Late night, laying in bed, a girl (Marine Mendiboure) texts her friend Olivia about this photographer who’s annoying her. She screenshots the conversation to mock him with her friend. After turning down his advances, and stating she has a boyfriend, the girl receives photos of a knife and of her currently sitting in her room. The now frightened girl fears for her life as an intruder (Louis Ballèvre) breaks into her home.
The Photographer is a cautionary tale about talking with strangers, especially over social media. It was very reminiscent of When A Stranger Calls just instead of phone calls, it’s texts and snaps. Director Kévin Mendiboure tells a gripping narrative through concise and engrossing storytelling. The minimal elements used empowers the film to captivate its audience. Being filmed in natural light adds an authentic grit to the darkness of the setting, allowing the imagination to run wild with what’s lurking in the shadows. For the most immersive viewing experience, it is best to watch the film in the dark, with the lights turned down and the sound turned up. These five minutes will have you inching off the edge of your seat as you feel the panic of our heroine.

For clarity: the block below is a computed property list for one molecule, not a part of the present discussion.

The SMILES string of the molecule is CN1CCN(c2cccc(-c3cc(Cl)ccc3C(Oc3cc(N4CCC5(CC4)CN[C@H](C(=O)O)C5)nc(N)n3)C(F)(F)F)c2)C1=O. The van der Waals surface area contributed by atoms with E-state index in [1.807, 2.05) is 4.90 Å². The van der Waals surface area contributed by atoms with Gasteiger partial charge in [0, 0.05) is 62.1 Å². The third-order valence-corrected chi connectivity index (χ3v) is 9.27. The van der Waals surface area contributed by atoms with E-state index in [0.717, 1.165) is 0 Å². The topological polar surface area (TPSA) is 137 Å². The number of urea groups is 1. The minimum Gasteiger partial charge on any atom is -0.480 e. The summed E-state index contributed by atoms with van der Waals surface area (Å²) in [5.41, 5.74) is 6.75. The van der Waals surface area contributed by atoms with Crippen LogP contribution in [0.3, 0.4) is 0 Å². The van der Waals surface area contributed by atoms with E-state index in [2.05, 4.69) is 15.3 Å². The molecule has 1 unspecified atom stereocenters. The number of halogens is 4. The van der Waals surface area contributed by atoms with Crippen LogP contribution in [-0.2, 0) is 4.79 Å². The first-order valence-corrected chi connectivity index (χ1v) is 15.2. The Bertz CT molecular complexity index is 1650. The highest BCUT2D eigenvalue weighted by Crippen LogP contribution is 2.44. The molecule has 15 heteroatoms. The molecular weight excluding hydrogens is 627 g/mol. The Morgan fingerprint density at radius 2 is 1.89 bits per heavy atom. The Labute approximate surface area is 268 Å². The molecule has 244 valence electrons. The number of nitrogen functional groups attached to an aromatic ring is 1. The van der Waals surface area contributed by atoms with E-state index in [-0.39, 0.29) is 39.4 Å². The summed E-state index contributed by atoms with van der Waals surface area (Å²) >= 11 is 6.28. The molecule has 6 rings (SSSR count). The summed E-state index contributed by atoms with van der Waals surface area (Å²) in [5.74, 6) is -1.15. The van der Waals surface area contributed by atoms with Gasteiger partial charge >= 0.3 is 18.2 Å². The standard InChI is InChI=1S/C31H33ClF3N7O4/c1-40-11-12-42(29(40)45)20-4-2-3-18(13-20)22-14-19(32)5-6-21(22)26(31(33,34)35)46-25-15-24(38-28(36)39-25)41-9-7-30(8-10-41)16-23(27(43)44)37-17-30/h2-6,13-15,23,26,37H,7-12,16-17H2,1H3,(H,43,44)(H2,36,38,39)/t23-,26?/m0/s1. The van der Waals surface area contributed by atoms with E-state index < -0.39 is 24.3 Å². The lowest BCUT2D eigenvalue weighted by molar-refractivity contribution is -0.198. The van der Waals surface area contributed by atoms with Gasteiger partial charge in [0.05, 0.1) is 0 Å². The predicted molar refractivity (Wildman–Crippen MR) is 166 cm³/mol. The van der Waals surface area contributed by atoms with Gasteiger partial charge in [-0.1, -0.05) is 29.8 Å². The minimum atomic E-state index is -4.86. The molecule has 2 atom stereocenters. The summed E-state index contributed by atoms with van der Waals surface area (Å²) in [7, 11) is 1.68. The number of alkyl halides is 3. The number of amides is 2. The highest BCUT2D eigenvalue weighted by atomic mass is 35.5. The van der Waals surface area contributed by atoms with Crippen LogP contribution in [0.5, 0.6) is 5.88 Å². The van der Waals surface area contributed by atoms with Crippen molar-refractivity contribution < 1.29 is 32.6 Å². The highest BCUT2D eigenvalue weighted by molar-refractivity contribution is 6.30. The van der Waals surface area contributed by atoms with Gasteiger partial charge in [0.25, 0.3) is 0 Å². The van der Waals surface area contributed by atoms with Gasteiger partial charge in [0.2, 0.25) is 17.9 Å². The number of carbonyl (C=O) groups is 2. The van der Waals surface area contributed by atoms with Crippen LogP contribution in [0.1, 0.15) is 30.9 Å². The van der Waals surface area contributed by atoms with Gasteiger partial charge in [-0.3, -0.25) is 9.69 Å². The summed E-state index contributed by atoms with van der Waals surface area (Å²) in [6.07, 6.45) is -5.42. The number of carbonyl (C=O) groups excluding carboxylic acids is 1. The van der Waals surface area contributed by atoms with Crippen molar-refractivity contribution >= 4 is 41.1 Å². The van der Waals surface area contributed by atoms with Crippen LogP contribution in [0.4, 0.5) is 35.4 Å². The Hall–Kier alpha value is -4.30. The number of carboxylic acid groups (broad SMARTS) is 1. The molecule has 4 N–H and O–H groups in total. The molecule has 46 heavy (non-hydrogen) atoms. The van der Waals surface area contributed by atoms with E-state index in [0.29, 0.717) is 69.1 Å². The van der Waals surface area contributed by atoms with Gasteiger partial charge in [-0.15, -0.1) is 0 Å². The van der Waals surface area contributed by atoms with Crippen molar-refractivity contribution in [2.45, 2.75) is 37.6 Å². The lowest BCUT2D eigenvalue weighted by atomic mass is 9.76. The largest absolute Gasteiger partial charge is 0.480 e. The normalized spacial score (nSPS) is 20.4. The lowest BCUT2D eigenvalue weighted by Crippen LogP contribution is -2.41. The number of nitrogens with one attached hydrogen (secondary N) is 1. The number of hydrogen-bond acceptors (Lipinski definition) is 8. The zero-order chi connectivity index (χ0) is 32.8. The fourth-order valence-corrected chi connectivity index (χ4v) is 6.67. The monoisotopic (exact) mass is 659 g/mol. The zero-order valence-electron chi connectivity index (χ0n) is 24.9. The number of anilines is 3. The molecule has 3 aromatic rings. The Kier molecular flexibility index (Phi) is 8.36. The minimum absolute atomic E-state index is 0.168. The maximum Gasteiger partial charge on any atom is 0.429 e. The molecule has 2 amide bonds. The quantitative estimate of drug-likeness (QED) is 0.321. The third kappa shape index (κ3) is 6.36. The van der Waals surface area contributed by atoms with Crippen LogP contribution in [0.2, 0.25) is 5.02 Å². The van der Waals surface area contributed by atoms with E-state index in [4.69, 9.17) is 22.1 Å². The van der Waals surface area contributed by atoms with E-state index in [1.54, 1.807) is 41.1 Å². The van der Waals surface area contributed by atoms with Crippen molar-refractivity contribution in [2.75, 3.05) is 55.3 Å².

This is a terrific example of a classic story with a modern twist. Even though society and technology evolve, some stories persist to tell the same message. Its excellent cinematography engages the viewer and allows them to experience the fear of the character. The special effects of the phone’s screen, to show the conversations being had, are organic and add a fantastic aspect to the film. Marine’s performance is exceptional and authentic, creating a palpable and believable terror. Kévin has made a marvelous film, with a deep social message, using a fine array of storytelling tools and techniques.
Check out the short film The Photographer below. It was shot by one director and two actors on a Canon 5D MKIII with 100% natural lighting and was entirely homemade.